In August 2020, ASIC commenced proceedings against RI for failing to have adequate cyber security systems and processes to appropriately manage cyber security risk. RI sought to have parts of ASIC's case struck out but the Federal Court, handing down its judgment in October this year, dismissed RI's application. The case will go to trial in April 2022.

    ASIC's claim 

    Between 2014 and 2020, certain authorised representatives of RI were subject to multiple cyber security incidents, including ransomware and hacking attacks. Cyber criminals obtained access to sensitive client information as a result of these attacks. 

    ASIC claims that RI failed to:

    a)    implement plans, procedures, guidelines, frameworks, systems, resources and controls to adequately manage cyber security risk; 

    b)    properly review and monitor the effectiveness of cyber security controls relevant to these incidents;

    c)    adopt and implement adequate and tailored cyber security documentation and controls; and

    d)    identify the cause of each of the alleged cyber security incidents and use that information to mitigate future risk of cyber-attacks.

    As a result, ASIC pleads that RI contravened sections 912A(1)(a), (b), (c), (d) and (h) of the Corporations Act. ASIC claims that RI:

    • failed to do all things necessary to ensure that the financial services were provided 'efficiently, honestly and fairly' because RI's cyber resilience was inadequate and exposed consumers to an unacceptable level of risk, and did not meet the reasonable standard of performance that the public is entitled to expect;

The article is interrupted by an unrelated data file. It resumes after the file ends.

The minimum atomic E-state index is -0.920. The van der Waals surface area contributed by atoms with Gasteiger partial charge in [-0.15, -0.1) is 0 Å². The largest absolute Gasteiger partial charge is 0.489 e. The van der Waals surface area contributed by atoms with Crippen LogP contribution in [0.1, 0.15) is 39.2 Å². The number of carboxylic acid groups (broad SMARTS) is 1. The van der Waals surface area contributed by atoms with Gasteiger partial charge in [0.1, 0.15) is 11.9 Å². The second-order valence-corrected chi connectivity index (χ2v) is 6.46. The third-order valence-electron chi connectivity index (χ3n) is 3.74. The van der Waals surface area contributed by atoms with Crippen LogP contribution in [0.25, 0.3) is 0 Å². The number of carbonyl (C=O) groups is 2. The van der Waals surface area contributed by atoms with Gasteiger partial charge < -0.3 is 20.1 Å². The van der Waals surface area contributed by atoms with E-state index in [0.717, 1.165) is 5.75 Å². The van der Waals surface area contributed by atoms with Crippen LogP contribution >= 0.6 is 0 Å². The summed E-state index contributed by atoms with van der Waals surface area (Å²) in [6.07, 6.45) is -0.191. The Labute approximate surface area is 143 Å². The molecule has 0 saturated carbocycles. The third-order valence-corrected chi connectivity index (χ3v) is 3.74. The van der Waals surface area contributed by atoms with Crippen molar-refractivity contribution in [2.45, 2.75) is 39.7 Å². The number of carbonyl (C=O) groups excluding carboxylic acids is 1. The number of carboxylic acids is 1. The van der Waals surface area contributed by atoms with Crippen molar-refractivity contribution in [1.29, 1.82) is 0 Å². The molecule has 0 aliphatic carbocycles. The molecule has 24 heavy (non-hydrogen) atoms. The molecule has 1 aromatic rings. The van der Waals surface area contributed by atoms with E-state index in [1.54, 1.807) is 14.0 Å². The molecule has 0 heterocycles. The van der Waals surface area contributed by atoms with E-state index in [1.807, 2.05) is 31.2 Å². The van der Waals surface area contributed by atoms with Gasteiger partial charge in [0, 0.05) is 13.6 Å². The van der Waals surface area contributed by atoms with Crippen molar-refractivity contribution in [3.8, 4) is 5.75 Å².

• failed to comply with licence conditions requiring it to establish and maintain measures to ensure compliance with the financial services laws, in respect of cyber security and cyber resilience;
    • failed to have available adequate resources (including financial, technological and human resources) to provide the financial services and to carry out supervisory arrangements in relation to cyber security; and
    • had inadequate cyber security risk management systems, documentation and controls, to prevent exposing consumers to an unacceptable level of risk.

    Minimum benchmark standards 

    Although ASIC's case against RI is yet to be decided by the court, it provides a guide to what ASIC expects are minimum benchmark standards in respect of cyber security and cyber resilience. These include:

    1. Financial services and credit licensees should have strategies, frameworks, policies, plans, procedures, standards, guidelines, systems, resources and controls in respect of cyber security and cyber resilience (Cybersecurity Documentation and Controls) in place.